Tribal police may detain non-tribal members, Supreme Court rules

The Supreme Court ruled Tuesday that tribal police can detain non-tribe members in certain circumstances, despite a general prohibition on tribal authorities imposing their law on others, because to do otherwise would make it hard for tribes to protect themselves from ongoing threats. (File photo by Vandana Ravikumar/Cronkite News)

WASHINGTON – Tribal police have the authority to detain non-Natives traveling through reservation land if the officer has a reasonable belief that the suspect violated state or federal law, the Supreme Court ruled Tuesday.

The unanimous ruling overturned lower courts that said a Crow police officer should not have held a nontribal member who was found to have drugs and weapons in his truck. The Supreme Court said that the lower courts’ rulings would “make it difficult for tribes to protect themselves against ongoing threats.”

Calls seeking comment Tuesday from Arizona tribes and tribal police agencies were not immediately returned. But advocates welcomed the ruling that one said addresses “a crucial issue of law enforcement and safety in Indian Country.”

“The Supreme Court got it right, and upheld tribal authority to do the bare minimum of what any police force should be able to do to protect their homeland and the public safety of members of the community,” said Heather Whiteman Runs Him, director of the Tribal Justice Center at the University of Arizona.

The case began early on the morning of Feb. 26, 2016, when Crow Police Department Officer James Saylor noticed a truck stopped on the side of U.S. Route 212 on reservation land in southern Montana. Saylor stopped, thinking the driver might need assistance.

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As Saylor approached the driver’s side of the truck, driver Joshua Cooley rolled down, then rolled back up, his window. When he rolled it down again at Saylor’s request, the officer noticed that Cooley, who “appeared to be non-native,” had “watery, bloodshot eyes.”

After he noticed two semi-automatic rifles on the front seat, Saylor asked Cooley to get out of the truck for a pat-down search and called for assistance from tribal and county officers. While waiting for them to arrive, Saylor returned to turn off the still-running truck and spotted a glass pipe and a bag containing methamphetamine, according to court documents.

When the other officers arrived, including a federal Bureau of Indian Affairs officer, they told Saylor to “seize any contraband in plain view,” which led to the discovery of more methamphetamine.

Cooley was indicted in federal district court on drug and gun charges, but moved to have the drug evidence suppressed. He argued that Saylor did not have the authority as a tribal police officer to investigate “nonapparent violations of state or federal law by a non-Indian on a public right-of-way crossing the reservation.”

The district court agreed, and a panel of the 9th U.S. Circuit Court of Appeals upheld that ruling in March 2019, noting that Saylor made no attempt to determine whether Cooley was a tribal member or not.

The full 9th Circuit refused to reconsider the ruling, which one dissenting judge said would “blow … a gaping hole in tribal law enforcement.”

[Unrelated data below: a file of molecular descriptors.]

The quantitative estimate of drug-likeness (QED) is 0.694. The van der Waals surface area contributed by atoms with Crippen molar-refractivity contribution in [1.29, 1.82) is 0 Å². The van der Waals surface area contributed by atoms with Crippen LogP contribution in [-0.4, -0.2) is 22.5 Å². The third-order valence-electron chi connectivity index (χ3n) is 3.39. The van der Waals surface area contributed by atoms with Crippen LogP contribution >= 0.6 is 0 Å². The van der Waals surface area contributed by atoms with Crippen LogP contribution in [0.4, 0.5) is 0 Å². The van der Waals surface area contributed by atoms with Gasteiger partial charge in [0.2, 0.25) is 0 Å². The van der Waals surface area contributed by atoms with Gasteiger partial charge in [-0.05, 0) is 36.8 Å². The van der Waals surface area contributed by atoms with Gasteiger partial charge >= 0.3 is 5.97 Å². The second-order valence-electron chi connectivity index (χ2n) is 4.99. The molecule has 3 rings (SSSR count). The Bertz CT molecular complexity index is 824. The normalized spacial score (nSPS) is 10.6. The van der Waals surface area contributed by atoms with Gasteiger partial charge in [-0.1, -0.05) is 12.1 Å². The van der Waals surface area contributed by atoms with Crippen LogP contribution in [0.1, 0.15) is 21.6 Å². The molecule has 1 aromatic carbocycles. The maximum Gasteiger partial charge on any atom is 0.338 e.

But the Supreme Court said Tuesday that while its previous rulings support “the general proposition that the inherent sovereign powers of an Indian tribe do not extend to the activities of nonmembers of the tribe … it is not an absolute rule.”

Justice Stephen Breyer, who wrote the opinion for the unanimous court, noted that there are two exceptions to that rule, one of which “fit like a glove” in this case. Those are actions to protect the health or welfare of the tribe.

Pascua Yaqui Police Lt. Hector Olivo, in a 2014 photo, talked about the challenges of domestic abuse cases with non-tribal suspects on the reservation, one of many challenges tribal police have faced. (File photo by Megan Guthrie/Cronkite News)

“To deny a tribal police officer authority to search and detain for a reasonable time any person he or she believes may commit or has committed a crime would make it difficult for tribes to protect themselves against ongoing threats,” Breyer wrote. “Such threats may be posed by, for instance, non-Indian drunk drivers, transporters of contraband, or other criminal offenders operating on roads within the boundaries of a tribal reservation.”

Robert Miller, a professor at Arizona State University’s Sandra Day O’Connor College of Law, said the high court’s ruling is “important and welcomed.” He said it is the first time the court has interpreted the health and welfare exception to its limits on tribal sovereignty.

“This decision will be very popular among people who support Indian sovereignty,” Miller said. “Millions of non-Indians live on reservation land, so this is a crucial issue of law enforcement and safety in Indian Country.”

Whiteman Runs Him, a member of the Crow tribe, said there are typically only two to four officers to patrol the 2.5 million acre reservation, which has been hit hard by the methamphetamine epidemic. The court “applied common sense” in its ruling, which will put more tools in the hands of tribal police officers to fight drug and human trafficking, she said.

“The ability of law enforcement to respond to crises is really a matter of life and death to many tribal citizens and to many non-Indian citizens living on or traveling through the reservation,” Whiteman Runs Him said.

Brooke Newman brooke rae noo-mun (she/her/hers)
News Reporter, Phoenix

Brooke Newman is a master’s journalism student at Arizona State University, where she earned a bachelor’s degree in journalism and a minor in justice studies in 2021. She has worked in the Cronkite News D.C. bureau as a social justice and politics reporter and has written for The Arizona Republic, AZBigMedia and The State Press.